This week’s Five Questions has a timely nature, as EQAL’s Co-Founder and CEO Miles Beckett and his team just had a big anniversary. Four years ago, lonelygirl15 debuted, changing what people thought about online video forever. Below, Beckett talks up Foursquare, shares a profoundly moving video and considers what he might have done differently with the seminal web series he co-created.
1. What’s the one big issue/law/attitude/restriction that you think is holding back the industry?
I am most passionate about the creative side of the industry, and I think the biggest thing holding us back right now is a lack of imagination. Everyone is focused on making money, and I’ll be the first to admit that I’m guilty of this as well. On the distribution side of the industry, we’re trying to create repeatable formats that we can sell to advertisers and guarantee a return on their marketing dollars. I don’t think this is a bad thing. It’s necessary to advance the industry, and I think we’re making good progress.
But, on the content creator side of the industry, it seems like people are still trying to use the Internet as a way to get noticed and break into TV and film, or they’re copying “things that have already worked” in the hopes that someone will buy it or sign them to a deal.
I think it’s a shame that we aren’t thinking more creatively. The thing that’s so awesome about this moment in time is that you have the freedom to create whatever you want and post it for the world to see. Digital cameras are cheap, YouTube is free, and you can use Twitter, Facebook, WordPress, and a variety of other services for next to nothing. There’s no reason to hold yourself back. Take a moment and think about how you could use the multimedia and interactive nature of the Internet to tell a familiar story in a completely different way. Unlock your creativity. How could you tell a story on Twitter? On Foursquare? On YouTube? How about using all three in some interesting new combination? That’s what I’m most excited about seeing.
2. What industry buzzword do you never want to hear again?
Viral. It drives me nuts. I just picture an out-of-touch marketing executive shouting, “Johnson, make this video go viral!” Building a brand online isn’t about being viral, it’s about sustainability, consistency and authenticity.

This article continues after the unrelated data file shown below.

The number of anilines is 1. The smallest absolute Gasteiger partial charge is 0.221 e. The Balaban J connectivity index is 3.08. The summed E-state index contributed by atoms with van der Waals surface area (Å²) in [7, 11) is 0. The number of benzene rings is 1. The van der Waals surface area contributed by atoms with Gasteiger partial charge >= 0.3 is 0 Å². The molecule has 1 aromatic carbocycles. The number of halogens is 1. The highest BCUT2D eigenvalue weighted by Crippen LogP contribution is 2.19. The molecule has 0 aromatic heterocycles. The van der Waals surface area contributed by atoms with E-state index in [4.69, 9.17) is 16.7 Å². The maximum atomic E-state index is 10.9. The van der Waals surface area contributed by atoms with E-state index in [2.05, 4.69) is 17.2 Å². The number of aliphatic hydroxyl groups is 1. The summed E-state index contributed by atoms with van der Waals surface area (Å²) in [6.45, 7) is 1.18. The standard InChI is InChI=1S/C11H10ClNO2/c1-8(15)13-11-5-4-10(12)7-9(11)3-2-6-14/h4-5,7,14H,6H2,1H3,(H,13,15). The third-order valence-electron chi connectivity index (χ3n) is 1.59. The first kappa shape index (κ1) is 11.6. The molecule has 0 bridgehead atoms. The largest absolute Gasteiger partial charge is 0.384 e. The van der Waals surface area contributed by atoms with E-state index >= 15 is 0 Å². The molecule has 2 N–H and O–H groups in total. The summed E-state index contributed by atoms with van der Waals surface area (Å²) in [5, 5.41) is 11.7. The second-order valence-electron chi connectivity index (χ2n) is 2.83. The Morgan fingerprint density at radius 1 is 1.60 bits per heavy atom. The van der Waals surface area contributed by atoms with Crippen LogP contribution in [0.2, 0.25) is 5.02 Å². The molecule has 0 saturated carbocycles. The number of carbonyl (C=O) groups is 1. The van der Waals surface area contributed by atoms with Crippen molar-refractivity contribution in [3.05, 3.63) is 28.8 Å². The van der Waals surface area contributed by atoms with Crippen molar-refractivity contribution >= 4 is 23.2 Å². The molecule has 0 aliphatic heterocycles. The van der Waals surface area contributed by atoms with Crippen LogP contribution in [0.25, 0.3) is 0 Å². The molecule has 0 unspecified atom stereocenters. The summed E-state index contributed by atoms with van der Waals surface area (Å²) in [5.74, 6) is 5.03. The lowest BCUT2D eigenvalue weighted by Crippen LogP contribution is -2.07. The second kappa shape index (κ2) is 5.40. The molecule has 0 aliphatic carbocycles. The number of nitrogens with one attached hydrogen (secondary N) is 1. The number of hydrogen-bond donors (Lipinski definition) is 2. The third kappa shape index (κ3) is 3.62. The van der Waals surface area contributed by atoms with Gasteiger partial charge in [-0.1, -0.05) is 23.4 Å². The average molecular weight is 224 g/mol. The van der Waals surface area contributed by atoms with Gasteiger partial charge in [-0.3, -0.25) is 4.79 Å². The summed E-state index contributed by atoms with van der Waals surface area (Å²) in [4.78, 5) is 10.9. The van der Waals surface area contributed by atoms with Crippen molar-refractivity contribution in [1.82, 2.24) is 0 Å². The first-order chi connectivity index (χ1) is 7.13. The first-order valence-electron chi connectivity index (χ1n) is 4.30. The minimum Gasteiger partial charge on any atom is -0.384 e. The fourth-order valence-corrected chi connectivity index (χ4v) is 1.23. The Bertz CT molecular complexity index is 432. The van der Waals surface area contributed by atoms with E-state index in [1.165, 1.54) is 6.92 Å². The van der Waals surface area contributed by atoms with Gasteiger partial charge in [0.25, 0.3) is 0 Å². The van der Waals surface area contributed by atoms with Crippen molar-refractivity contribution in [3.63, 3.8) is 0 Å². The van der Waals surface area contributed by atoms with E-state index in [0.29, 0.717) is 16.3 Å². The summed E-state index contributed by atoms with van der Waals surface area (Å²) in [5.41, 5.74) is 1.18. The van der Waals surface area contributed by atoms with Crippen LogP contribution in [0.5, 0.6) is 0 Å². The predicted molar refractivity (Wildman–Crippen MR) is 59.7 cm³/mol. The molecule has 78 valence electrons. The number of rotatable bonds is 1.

3. If someone gave you 50 million to invest in a company in this space, which one would it be? (Mentioning your own doesn’t count.)
From an investment standpoint, both financially and in terms of supporting entrepreneurs, I’d actually much rather use that money to start a fund that would invest 50-500k in a bunch of pre-financing bootstrapped startups rather than put it all into a more mature company.
But, if my hands were tied and I had to put it all in one place, I’d bet on Foursquare. I think that mobile location-based services are just going to get bigger and bigger and there are a variety of potential business models that will make them incredibly profitable.
4. What was the last video (that you weren’t personally involved with) that you liked enough to spread to others?
The Nashville Flood. May 2, 2010. Beautifully shot. Haunting music and imagery. It captured a tragedy and managed to convey both the human heartbreak and the powerful beauty of a flood.
5. Last week marked the fourth anniversary of Lonelygirl15. What do you think the show’s lasting legacy will be, and with the benefit of hindsight, is there one thing you would have done differently at the beginning?
Wow, I can’t believe it’s been four years. Time flies. I think that lonelygirl15‘s lasting legacy will be introducing the world to this new medium. I’m additionally hopeful that it will inspire new creators to produce innovative social shows that truly take advantage of the interactive nature of the Internet. We didn’t write lonelygirl15 as a movie or a television show and then chop it up into shorter pieces and post them online. The story could only be told on the Internet, and more specifically on YouTube, and we intentionally wrote it in a way that broke the fourth wall, incorporated audience participation into the narrative, and used website features as plot points (like video responses and mobile uploads”).
With the benefit of hindsight there are many things we would have done differently many different times over the past four years. I guess most of all I wish we had planned out lonelygirl15 as a recurring series from the very beginning. When we first wrote the story, it was meant to run for a few months and end with a cliffhanger that would lead into a feature film which we were planning on shooting at the same time. When we saw the massive recurring audience that formed around the show online, we decided to retroactively change the story and broaden the LG15 Universe into something that could continue indefinitely and support multiple story lines.
Needless to say, that wasn’t an easy process and it was particularly stressful because we had to do it on the fly with a very small team. I think the show suffered as a result, and I’m bummed about that. But, it was something we had to do in order to continue the story, grow the brand, and build a company.
Related NewTeeVee Content:
Related GigaOm Pro Content (subscription required):